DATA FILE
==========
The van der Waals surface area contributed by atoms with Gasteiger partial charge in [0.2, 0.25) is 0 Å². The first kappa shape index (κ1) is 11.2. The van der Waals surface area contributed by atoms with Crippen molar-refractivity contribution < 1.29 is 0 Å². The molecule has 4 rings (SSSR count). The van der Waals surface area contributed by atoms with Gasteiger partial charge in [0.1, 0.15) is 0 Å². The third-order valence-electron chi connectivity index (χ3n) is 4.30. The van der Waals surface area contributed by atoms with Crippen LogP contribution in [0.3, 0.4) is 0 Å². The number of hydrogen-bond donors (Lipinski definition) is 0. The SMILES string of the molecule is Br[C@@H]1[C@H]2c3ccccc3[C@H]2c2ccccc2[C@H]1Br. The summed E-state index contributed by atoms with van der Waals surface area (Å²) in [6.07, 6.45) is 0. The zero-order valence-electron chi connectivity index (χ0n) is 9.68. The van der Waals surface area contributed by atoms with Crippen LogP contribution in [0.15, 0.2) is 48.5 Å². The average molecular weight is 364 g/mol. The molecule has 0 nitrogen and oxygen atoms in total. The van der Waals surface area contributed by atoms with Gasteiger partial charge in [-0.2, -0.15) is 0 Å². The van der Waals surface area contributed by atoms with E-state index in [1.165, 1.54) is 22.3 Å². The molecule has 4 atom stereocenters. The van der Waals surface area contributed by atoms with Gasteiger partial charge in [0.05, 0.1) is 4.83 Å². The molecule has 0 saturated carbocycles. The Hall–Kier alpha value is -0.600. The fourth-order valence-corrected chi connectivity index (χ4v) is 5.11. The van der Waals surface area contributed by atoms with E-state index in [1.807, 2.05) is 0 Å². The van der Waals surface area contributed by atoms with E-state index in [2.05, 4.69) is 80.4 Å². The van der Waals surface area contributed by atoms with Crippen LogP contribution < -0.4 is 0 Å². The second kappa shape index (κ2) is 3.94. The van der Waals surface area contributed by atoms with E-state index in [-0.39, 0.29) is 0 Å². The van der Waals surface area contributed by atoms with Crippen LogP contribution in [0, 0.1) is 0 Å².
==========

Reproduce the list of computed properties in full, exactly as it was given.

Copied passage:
The van der Waals surface area contributed by atoms with Gasteiger partial charge in [0.2, 0.25) is 0 Å². The first kappa shape index (κ1) is 11.2. The van der Waals surface area contributed by atoms with Crippen molar-refractivity contribution < 1.29 is 0 Å². The molecule has 4 rings (SSSR count). The van der Waals surface area contributed by atoms with Gasteiger partial charge in [0.1, 0.15) is 0 Å². The third-order valence-electron chi connectivity index (χ3n) is 4.30. The van der Waals surface area contributed by atoms with Crippen LogP contribution in [0.3, 0.4) is 0 Å². The number of hydrogen-bond donors (Lipinski definition) is 0. The SMILES string of the molecule is Br[C@@H]1[C@H]2c3ccccc3[C@H]2c2ccccc2[C@H]1Br. The summed E-state index contributed by atoms with van der Waals surface area (Å²) in [6.07, 6.45) is 0. The zero-order valence-electron chi connectivity index (χ0n) is 9.68. The van der Waals surface area contributed by atoms with Crippen LogP contribution in [0.15, 0.2) is 48.5 Å². The average molecular weight is 364 g/mol. The molecule has 0 nitrogen and oxygen atoms in total. The van der Waals surface area contributed by atoms with Gasteiger partial charge in [-0.2, -0.15) is 0 Å². The van der Waals surface area contributed by atoms with E-state index in [1.165, 1.54) is 22.3 Å². The molecule has 4 atom stereocenters. The van der Waals surface area contributed by atoms with Gasteiger partial charge in [0.05, 0.1) is 4.83 Å². The molecule has 0 saturated carbocycles. The Hall–Kier alpha value is -0.600. The fourth-order valence-corrected chi connectivity index (χ4v) is 5.11. The van der Waals surface area contributed by atoms with E-state index in [1.807, 2.05) is 0 Å². The van der Waals surface area contributed by atoms with E-state index in [2.05, 4.69) is 80.4 Å². The van der Waals surface area contributed by atoms with Crippen LogP contribution < -0.4 is 0 Å². The second kappa shape index (κ2) is 3.94. The van der Waals surface area contributed by atoms with E-state index in [-0.39, 0.29) is 0 Å². The van der Waals surface area contributed by atoms with Crippen LogP contribution in [0, 0.1) is 0 Å².